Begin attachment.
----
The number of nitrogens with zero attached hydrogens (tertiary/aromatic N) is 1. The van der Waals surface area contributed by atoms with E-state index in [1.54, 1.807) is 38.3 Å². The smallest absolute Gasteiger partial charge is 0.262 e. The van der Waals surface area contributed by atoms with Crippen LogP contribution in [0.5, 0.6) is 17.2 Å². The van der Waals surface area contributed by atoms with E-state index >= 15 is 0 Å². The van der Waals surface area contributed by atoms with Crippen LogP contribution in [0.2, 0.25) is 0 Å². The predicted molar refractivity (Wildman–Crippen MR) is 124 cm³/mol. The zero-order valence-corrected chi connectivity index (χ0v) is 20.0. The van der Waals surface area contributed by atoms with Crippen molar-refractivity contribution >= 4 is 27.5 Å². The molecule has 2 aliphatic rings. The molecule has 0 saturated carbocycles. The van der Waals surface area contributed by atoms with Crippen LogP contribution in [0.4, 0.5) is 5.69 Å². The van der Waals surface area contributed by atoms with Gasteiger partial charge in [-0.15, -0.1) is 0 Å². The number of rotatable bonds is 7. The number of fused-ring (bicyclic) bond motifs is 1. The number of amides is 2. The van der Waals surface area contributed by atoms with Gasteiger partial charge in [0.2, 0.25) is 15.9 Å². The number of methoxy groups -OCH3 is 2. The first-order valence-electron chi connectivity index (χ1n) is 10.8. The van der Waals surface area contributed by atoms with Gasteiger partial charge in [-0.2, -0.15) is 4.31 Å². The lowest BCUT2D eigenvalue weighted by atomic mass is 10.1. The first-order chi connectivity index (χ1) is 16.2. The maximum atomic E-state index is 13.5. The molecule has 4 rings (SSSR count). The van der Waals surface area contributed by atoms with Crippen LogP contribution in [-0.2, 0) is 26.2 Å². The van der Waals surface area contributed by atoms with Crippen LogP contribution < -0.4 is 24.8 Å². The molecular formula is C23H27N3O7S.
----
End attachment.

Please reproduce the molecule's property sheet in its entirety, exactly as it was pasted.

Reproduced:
The number of nitrogens with zero attached hydrogens (tertiary/aromatic N) is 1. The van der Waals surface area contributed by atoms with E-state index in [1.54, 1.807) is 38.3 Å². The smallest absolute Gasteiger partial charge is 0.262 e. The van der Waals surface area contributed by atoms with Crippen LogP contribution in [0.5, 0.6) is 17.2 Å². The van der Waals surface area contributed by atoms with E-state index >= 15 is 0 Å². The van der Waals surface area contributed by atoms with Crippen LogP contribution in [0.2, 0.25) is 0 Å². The predicted molar refractivity (Wildman–Crippen MR) is 124 cm³/mol. The zero-order valence-corrected chi connectivity index (χ0v) is 20.0. The van der Waals surface area contributed by atoms with Crippen molar-refractivity contribution >= 4 is 27.5 Å². The molecule has 2 aliphatic rings. The molecule has 0 saturated carbocycles. The van der Waals surface area contributed by atoms with Crippen LogP contribution in [0.4, 0.5) is 5.69 Å². The van der Waals surface area contributed by atoms with Gasteiger partial charge in [-0.15, -0.1) is 0 Å². The number of rotatable bonds is 7. The number of fused-ring (bicyclic) bond motifs is 1. The number of amides is 2. The van der Waals surface area contributed by atoms with Gasteiger partial charge in [0.2, 0.25) is 15.9 Å². The number of methoxy groups -OCH3 is 2. The first-order valence-electron chi connectivity index (χ1n) is 10.8. The van der Waals surface area contributed by atoms with Gasteiger partial charge in [-0.2, -0.15) is 4.31 Å². The lowest BCUT2D eigenvalue weighted by atomic mass is 10.1. The first-order chi connectivity index (χ1) is 16.2. The maximum atomic E-state index is 13.5. The molecule has 4 rings (SSSR count). The van der Waals surface area contributed by atoms with Crippen LogP contribution in [-0.2, 0) is 26.2 Å². The van der Waals surface area contributed by atoms with Crippen LogP contribution < -0.4 is 24.8 Å². The molecular formula is C23H27N3O7S.